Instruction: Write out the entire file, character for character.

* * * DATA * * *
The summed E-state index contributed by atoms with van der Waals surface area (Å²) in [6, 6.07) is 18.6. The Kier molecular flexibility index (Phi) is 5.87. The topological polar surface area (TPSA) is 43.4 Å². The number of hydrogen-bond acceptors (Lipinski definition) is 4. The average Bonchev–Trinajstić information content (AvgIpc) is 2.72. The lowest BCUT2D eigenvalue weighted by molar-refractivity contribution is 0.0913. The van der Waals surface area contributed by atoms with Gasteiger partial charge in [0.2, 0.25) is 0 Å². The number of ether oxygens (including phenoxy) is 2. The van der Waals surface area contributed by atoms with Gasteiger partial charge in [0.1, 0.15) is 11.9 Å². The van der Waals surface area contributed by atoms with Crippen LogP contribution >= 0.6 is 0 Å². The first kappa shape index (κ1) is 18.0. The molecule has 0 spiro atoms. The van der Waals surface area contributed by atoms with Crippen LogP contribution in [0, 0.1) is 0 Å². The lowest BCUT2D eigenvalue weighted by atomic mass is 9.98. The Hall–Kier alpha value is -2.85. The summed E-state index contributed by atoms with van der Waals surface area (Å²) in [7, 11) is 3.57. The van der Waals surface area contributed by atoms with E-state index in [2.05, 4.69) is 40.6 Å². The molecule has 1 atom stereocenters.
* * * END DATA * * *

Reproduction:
The summed E-state index contributed by atoms with van der Waals surface area (Å²) in [6, 6.07) is 18.6. The Kier molecular flexibility index (Phi) is 5.87. The topological polar surface area (TPSA) is 43.4 Å². The number of hydrogen-bond acceptors (Lipinski definition) is 4. The average Bonchev–Trinajstić information content (AvgIpc) is 2.72. The lowest BCUT2D eigenvalue weighted by molar-refractivity contribution is 0.0913. The van der Waals surface area contributed by atoms with Gasteiger partial charge in [0.2, 0.25) is 0 Å². The number of ether oxygens (including phenoxy) is 2. The van der Waals surface area contributed by atoms with Gasteiger partial charge in [0.1, 0.15) is 11.9 Å². The van der Waals surface area contributed by atoms with Crippen LogP contribution >= 0.6 is 0 Å². The first kappa shape index (κ1) is 18.0. The molecule has 0 spiro atoms. The van der Waals surface area contributed by atoms with Crippen LogP contribution in [0, 0.1) is 0 Å². The lowest BCUT2D eigenvalue weighted by atomic mass is 9.98. The Hall–Kier alpha value is -2.85. The summed E-state index contributed by atoms with van der Waals surface area (Å²) in [7, 11) is 3.57. The van der Waals surface area contributed by atoms with E-state index in [2.05, 4.69) is 40.6 Å². The molecule has 1 atom stereocenters.